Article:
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Human Resources

Collect Employee Turnover Data, Anticipate

collect employee turnover data to anticipate turnover

Employee turnover is inevitable. Some of it is completely out of a company’s hands. However, much of it isn’t. To prevent employee turnover, companies need to anticipate it. To anticipate turnover, they need to collect employee turnover data.

Different Types of Employee Turnover

When talking about employee turnover, it’s important to note that there are different types of turnover, some more damaging than others.

Losing an employee with loads of experience who consistently performs at a high level is a big loss. Likewise, losing a highly skilled employee in an industry where highly skilled employees are at a premium and also a scarcity is also a big loss.

Losing an employee with little experience who consistently performs at a low level is less of a loss. Likewise, losing a relatively low-skilled employee in an industry where low-skilled employees are plentiful is also less of a loss.

Every case is unique, depending on the industry, the company, the position and the individual. Along with the tangible factors such as experience and performance, there are a number of intangible factors like personality and chemistry with other employees.

—Ryan Braley, Avitus Group Director of Human Resources and Risk Management

Collect Employee Turnover Data

If you don’t know why your employees stay or go, you can’t address any of the issues causing some of them to leave.

Collecting employee turnover data is a way to better understand your organization, including what influences employees to depart.

However, the collection method can be a challenge. The traditional yearly survey may not be the best solution.

Companies need tools and methods that measure and capture employee feedback and sentiment on a real-time, local basis so they can continuously adjust management practices and the work environment at a local level. These tools include employee feedback systems as well as data analytics systems that help identify and predict factors that create low engagement and retention problems.

…It’s important to instrument your company so you obtain regular, unbiased, and anonymous feedback. People always want to talk about what’s working and what’s not in their company. An annual employee survey is far too slow and limiting.

Today, pulse survey tools, sentiment monitoring tools, and employee sensing tools give employees a variety of ways to express their feelings and provide direct feedback to managers and peers…Consider these tools as the anonymous “heartbeat monitors” of your business.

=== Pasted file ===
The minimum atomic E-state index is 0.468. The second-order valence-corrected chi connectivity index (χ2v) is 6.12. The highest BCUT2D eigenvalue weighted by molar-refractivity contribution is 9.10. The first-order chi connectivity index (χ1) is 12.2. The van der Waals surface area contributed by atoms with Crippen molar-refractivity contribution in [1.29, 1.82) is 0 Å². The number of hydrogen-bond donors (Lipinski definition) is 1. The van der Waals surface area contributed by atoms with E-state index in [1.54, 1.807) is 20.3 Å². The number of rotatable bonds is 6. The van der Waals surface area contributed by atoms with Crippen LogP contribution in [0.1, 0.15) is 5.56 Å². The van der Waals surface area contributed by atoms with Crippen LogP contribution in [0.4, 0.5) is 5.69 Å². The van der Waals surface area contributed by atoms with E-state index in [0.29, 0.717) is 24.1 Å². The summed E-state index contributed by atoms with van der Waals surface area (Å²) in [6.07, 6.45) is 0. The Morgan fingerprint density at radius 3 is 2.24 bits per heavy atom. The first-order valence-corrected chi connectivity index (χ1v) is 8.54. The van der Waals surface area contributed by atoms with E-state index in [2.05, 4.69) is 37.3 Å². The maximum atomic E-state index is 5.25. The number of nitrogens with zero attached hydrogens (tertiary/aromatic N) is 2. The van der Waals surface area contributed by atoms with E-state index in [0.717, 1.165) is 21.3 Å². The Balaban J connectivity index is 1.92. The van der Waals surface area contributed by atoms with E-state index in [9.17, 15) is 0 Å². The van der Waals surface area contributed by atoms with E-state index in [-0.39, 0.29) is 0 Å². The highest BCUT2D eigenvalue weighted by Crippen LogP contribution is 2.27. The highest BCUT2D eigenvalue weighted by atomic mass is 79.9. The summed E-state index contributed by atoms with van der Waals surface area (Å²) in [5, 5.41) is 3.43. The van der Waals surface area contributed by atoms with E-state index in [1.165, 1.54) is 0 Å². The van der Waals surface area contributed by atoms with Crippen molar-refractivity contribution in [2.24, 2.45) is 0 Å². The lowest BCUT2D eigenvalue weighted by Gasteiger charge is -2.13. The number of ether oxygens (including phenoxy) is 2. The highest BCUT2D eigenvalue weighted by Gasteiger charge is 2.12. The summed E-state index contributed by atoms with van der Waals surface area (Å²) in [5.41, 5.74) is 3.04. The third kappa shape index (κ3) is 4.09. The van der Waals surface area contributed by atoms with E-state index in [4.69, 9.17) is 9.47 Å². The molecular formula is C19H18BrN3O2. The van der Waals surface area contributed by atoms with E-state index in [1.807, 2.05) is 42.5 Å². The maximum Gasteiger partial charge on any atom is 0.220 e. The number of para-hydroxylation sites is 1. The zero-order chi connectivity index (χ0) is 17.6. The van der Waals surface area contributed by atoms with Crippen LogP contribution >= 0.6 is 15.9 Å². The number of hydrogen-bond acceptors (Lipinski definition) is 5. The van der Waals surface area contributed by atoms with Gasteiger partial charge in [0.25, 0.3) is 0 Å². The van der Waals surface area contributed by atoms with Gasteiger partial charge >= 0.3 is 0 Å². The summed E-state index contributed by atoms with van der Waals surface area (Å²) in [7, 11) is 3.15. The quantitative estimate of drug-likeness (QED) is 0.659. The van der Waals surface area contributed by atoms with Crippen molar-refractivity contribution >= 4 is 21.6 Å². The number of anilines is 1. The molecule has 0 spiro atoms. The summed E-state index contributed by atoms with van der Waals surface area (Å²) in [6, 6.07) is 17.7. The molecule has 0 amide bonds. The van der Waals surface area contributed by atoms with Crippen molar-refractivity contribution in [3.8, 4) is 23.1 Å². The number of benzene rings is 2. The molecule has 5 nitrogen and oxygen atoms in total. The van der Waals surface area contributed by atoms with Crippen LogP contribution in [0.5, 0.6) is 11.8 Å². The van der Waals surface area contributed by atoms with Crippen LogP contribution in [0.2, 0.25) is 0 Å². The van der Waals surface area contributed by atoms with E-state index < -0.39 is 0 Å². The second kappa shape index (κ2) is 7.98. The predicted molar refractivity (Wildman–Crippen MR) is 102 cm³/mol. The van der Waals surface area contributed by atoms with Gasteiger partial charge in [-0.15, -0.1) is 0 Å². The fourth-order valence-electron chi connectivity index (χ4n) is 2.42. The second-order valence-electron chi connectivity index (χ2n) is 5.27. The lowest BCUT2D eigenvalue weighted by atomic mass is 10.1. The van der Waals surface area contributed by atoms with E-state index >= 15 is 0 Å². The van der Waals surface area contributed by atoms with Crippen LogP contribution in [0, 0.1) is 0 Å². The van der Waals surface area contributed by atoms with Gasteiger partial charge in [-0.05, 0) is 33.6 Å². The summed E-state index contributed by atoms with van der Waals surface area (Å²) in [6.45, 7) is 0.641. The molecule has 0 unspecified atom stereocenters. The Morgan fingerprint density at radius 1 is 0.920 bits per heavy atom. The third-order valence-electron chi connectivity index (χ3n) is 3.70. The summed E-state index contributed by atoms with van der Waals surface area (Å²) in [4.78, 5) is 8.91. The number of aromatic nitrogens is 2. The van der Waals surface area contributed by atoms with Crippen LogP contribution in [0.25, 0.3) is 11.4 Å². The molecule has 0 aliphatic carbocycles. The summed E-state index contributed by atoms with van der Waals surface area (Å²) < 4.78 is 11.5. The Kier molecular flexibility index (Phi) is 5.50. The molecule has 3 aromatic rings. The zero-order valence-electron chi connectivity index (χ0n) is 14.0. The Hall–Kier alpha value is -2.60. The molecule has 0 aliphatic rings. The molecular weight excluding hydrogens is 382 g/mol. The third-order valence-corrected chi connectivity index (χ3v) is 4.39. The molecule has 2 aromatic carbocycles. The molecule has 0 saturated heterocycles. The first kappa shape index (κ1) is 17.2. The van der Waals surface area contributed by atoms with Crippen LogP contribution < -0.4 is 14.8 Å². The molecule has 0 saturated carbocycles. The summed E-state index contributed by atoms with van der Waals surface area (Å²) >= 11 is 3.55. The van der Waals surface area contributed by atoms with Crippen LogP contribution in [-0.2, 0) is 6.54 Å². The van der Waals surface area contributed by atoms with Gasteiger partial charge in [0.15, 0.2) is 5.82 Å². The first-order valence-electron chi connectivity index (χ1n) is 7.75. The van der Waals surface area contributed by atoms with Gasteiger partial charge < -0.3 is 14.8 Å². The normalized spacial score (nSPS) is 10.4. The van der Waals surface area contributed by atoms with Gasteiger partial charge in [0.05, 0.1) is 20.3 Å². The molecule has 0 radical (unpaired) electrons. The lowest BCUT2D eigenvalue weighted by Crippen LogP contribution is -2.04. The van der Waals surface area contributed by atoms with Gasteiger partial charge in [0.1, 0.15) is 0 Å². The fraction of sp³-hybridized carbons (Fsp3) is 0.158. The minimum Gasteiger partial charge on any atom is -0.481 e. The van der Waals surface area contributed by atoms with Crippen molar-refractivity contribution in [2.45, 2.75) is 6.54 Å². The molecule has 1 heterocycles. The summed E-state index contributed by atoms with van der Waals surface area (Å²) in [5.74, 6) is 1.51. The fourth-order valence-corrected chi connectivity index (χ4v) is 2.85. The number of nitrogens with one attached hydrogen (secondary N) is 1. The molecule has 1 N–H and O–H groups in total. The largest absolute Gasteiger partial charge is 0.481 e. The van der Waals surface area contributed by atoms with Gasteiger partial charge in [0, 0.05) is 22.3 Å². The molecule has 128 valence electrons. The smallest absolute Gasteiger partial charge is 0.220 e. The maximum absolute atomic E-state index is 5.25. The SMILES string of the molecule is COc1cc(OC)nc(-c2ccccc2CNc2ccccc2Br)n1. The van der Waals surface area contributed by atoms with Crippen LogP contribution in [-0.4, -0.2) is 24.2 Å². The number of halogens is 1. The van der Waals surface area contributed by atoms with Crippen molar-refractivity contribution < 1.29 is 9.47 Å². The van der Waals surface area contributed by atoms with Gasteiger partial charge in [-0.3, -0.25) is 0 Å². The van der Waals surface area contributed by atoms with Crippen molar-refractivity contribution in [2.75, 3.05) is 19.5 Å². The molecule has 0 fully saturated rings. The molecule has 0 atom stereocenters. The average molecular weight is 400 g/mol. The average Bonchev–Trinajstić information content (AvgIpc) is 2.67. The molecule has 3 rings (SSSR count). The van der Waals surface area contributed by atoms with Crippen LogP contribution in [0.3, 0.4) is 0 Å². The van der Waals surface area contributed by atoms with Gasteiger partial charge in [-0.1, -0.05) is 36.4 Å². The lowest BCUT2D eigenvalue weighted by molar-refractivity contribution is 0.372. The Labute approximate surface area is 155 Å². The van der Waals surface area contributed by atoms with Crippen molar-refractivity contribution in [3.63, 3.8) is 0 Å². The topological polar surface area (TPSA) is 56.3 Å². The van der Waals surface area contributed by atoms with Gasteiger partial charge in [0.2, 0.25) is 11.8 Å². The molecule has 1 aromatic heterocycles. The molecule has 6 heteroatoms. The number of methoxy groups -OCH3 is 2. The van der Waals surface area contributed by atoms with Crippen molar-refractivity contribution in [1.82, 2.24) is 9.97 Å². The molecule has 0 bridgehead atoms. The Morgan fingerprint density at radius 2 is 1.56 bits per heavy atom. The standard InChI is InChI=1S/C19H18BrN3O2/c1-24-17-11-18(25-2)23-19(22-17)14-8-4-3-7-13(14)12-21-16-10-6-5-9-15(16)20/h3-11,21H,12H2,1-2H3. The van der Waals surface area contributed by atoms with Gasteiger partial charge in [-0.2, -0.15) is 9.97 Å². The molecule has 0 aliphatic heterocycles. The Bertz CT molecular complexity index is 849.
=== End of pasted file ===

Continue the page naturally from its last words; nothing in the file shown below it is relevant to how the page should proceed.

—Deloitte University Press

Conduct Exit Interviews

If you don’t know why your former employees left, you can’t anticipate why your current employees may follow suit. It’s worth trying to find out, and exit interviews can provide valuable insight.

If employees are leaving for reasons that don’t reflect on the company in any way (e.g., they want to do something different), they’re likely to tell you why they’re leaving.

By keeping track of these reasons, you can get a picture of what your workforce looks like coming in and going out.

If employees are leaving for negative reasons (e.g., issues they have with the company, coworkers or managers), they may not want to tell you the truth because they don’t want to burn a bridge.

However, some may just tell you. And even if no one does, you may still deduce a pattern by looking at your data overall (e.g., if employees in a certain department are leaving at a higher rate than in other departments).

An international financial services company hired a midlevel manager to oversee a department of 17 employees. A year later only eight remained: Four had resigned and five had transferred.

To understand what led to the exodus, an executive looked at the exit interviews of the four employees who had resigned and discovered that they had all told the same story: The manager lacked critical leadership skills, such as showing appreciation, engendering commitment, and communicating vision and strategy.

More important, the interviews suggested a deeper, systemic problem: The organization was promoting managers on the basis of technical rather than managerial skill. The executive committee adjusted the company’s promotion process accordingly.

Harvard Business Review

Anticipate with Data

It’s impossible to retain all of your valuable employees—that’s just a fact of business.

However, you can anticipate your company’s employee turnover by collecting data on why employees stay or go.


By Charlie Smith

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